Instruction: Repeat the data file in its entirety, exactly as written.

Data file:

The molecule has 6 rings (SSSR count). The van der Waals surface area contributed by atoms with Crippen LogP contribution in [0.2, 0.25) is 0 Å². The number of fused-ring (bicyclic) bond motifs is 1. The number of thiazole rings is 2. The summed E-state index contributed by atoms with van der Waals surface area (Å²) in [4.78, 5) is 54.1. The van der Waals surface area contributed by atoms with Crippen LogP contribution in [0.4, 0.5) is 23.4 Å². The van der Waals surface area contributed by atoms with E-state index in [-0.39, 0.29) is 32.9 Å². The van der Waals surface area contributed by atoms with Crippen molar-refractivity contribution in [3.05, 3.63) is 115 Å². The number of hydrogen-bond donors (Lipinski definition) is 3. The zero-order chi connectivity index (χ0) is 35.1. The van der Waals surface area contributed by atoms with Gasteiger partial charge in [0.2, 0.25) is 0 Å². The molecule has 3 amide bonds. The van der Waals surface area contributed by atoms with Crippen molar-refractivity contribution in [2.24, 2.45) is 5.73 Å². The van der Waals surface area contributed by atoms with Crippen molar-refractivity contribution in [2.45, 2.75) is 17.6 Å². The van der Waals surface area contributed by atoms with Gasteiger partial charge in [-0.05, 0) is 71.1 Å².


The molecule has 6 rings (SSSR count). The van der Waals surface area contributed by atoms with Crippen LogP contribution in [0.2, 0.25) is 0 Å². The number of fused-ring (bicyclic) bond motifs is 1. The number of thiazole rings is 2. The summed E-state index contributed by atoms with van der Waals surface area (Å²) in [4.78, 5) is 54.1. The van der Waals surface area contributed by atoms with Crippen LogP contribution in [0.4, 0.5) is 23.4 Å². The van der Waals surface area contributed by atoms with E-state index in [-0.39, 0.29) is 32.9 Å². The van der Waals surface area contributed by atoms with Crippen molar-refractivity contribution in [3.05, 3.63) is 115 Å². The number of hydrogen-bond donors (Lipinski definition) is 3. The zero-order chi connectivity index (χ0) is 35.1. The van der Waals surface area contributed by atoms with Gasteiger partial charge in [0.2, 0.25) is 0 Å². The molecule has 3 amide bonds. The van der Waals surface area contributed by atoms with Crippen molar-refractivity contribution in [2.24, 2.45) is 5.73 Å². The van der Waals surface area contributed by atoms with Crippen molar-refractivity contribution in [2.45, 2.75) is 17.6 Å². The van der Waals surface area contributed by atoms with Gasteiger partial charge in [-0.05, 0) is 71.1 Å².